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Israel’s pick to head Holocaust Memorial stirs international uproar

The Hall of Names, bearing names and pictures of Jewish Holocaust victims, at the Yad Vashem Holocaust memorial museum in Jerusalem.  (photo: Menahem Kahana / Agence France-Presse — Getty Images)
Critics are protesting the nomination of Effie Eitam, a retired general and far-right politician, to lead Yad Vashem, a hallowed Israeli institution.

By Isabel Kershner  | The New York Times  |  Nov 28, 2020

‘An institute headed by a person with such extreme opinions and controversial human values will never be taken seriously within the global academic community,’
— Israel Bartal, professor of modern Jewish history at the Hebrew University of Jerusalem

JERUSALEM — For years, his name was synonymous with intolerance and right-wing extremism.

So when Israel’s conservative-led government nominated Effie Eitam to be chairman of Yad Vashem, the country’s official Holocaust memorial and one its most hallowed institutions, it prompted an uproar.

Mr. Eitam, a 68-year-old retired brigadier general and former minister, has spent the last decade in the private sector. But his provocative statements from the early 2000s advocating the mass expulsion of Palestinians from the occupied West Bank and barring Israel’s Arab citizens from politics linger on the public record.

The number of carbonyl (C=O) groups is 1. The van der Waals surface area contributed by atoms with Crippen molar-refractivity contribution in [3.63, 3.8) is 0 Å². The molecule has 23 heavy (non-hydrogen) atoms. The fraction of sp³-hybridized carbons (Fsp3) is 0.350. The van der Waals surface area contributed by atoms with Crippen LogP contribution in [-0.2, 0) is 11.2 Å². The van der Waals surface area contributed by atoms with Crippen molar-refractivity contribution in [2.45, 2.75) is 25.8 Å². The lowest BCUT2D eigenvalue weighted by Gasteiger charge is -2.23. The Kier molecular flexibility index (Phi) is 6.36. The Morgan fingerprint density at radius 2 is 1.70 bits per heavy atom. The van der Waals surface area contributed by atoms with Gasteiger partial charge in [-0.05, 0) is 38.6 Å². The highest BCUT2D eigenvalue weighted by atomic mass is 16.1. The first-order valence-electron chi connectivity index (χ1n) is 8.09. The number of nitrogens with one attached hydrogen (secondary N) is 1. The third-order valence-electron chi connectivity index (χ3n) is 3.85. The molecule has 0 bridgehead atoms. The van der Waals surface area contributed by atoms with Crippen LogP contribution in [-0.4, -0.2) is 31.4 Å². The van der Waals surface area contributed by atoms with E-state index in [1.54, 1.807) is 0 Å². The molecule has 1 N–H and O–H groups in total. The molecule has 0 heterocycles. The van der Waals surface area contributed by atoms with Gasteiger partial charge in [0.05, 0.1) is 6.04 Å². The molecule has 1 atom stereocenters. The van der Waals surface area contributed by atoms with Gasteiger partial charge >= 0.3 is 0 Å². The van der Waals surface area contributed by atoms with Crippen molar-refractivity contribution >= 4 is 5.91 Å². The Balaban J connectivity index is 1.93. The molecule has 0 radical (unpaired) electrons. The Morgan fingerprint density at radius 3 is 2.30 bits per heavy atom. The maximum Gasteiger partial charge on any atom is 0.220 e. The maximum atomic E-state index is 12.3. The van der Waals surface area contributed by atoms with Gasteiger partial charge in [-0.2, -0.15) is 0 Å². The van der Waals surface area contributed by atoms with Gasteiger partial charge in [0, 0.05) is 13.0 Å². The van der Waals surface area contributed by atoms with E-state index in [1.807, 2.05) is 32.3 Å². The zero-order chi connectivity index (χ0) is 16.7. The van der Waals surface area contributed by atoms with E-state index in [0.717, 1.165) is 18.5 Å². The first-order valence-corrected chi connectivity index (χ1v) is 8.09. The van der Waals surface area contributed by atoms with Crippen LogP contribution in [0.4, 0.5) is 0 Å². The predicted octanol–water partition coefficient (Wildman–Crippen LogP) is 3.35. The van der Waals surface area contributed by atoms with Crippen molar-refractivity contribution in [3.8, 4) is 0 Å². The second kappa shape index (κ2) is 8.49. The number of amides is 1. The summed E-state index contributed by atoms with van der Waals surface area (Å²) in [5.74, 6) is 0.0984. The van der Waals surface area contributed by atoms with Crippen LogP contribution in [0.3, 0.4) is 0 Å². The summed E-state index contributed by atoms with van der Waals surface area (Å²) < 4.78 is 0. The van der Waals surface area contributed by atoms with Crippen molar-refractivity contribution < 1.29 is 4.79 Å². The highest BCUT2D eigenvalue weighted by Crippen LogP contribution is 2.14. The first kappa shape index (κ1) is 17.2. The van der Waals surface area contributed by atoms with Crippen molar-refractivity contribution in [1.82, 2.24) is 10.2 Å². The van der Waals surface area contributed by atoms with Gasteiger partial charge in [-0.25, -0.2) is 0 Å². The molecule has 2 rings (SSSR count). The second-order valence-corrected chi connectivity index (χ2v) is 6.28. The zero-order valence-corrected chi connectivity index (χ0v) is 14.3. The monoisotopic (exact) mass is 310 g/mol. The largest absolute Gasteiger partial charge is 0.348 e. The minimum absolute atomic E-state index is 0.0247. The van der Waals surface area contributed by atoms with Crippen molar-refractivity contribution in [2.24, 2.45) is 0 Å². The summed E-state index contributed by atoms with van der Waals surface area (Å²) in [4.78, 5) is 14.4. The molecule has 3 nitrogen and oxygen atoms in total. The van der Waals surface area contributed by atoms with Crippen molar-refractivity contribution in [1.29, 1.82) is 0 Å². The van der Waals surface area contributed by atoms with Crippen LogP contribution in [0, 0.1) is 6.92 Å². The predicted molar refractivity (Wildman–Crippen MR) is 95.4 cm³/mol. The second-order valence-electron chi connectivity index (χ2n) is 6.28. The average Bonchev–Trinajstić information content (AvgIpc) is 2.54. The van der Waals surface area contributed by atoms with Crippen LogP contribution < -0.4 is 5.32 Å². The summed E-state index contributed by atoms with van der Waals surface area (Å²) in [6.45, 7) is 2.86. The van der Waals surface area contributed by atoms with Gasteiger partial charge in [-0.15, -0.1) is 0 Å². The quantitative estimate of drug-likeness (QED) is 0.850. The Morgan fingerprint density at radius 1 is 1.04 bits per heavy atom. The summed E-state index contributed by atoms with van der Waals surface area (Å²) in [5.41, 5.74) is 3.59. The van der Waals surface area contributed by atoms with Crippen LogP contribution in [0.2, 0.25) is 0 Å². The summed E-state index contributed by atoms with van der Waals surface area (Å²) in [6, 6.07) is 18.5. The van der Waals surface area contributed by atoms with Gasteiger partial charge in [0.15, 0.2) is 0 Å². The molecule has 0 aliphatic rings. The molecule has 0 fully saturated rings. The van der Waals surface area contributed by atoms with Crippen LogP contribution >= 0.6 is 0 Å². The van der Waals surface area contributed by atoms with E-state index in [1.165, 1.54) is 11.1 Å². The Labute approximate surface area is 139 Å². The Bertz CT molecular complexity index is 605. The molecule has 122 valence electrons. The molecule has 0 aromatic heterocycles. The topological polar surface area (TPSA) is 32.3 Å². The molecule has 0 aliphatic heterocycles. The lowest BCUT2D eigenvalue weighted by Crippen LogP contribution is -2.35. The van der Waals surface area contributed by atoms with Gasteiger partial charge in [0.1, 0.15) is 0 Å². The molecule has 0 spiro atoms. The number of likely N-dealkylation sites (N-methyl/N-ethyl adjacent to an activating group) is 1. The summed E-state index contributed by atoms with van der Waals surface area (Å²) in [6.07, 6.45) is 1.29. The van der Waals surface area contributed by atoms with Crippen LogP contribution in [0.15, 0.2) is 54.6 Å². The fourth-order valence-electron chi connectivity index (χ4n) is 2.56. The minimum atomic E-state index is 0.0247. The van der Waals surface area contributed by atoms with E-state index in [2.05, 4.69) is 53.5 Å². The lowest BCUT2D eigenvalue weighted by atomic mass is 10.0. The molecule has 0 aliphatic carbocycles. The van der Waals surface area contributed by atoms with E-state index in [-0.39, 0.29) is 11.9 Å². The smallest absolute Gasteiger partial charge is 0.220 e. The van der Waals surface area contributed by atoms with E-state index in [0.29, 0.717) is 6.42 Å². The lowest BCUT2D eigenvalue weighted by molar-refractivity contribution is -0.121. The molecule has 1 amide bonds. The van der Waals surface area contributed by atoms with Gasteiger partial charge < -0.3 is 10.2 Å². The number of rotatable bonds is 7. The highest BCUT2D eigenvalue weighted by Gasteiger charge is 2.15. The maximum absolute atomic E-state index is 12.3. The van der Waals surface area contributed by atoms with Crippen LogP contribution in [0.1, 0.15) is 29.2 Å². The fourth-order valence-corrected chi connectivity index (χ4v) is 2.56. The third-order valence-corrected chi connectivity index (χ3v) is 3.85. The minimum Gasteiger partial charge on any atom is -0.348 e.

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Gaza declares COVID-19 disaster with health system near collapse

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Medical workers in Gaza face a serious shortage of equipment to battle the quickly spreading COVID-19 outbreak. (photo: Walid Mahmoud / Al Jazeera)
With a lack of ventilators, PPE, and medicine, officials say Israel’s siege is a ‘death sentence’ for Gaza’s coronavirus patients.

By Walid Mahmoud  | Al Jazeera  |  Nov 23, 2020

Early hopes that Gaza’s isolation would spare it from the pandemic were dashed as the densely populated coastal region came under severe threat with a dilapidated healthcare system that is unable to handle the onslaught of patients.

Gaza City – A rapid rise in coronavirus infections in the Gaza Strip has reached a “catastrophic stage”, with the blockaded Palestinian enclave’s medical system likely to collapse soon, health officials warn.

COVID is spreading exponentially in Gaza – one of the most crowded places on Earth – especially in refugee camps, and the health ministry has warned of “disastrous” implications.

Dr. Fathi Abuwarda, adviser to the minister of health, told Al Jazeera the recent spike in infections could soon become uncontrollable, with hundreds of people contracting the virus each day and nowhere to treat them.

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Israeli Weapons Fuel Armenia-Azerbaijan Conflict and Grease Palms of Corrupt Elite

An LAR-160 series Israeli-made rocket fired by Azerbaijan on the Nagorno-Karabakh capital.  (photo: Human Rights Watch)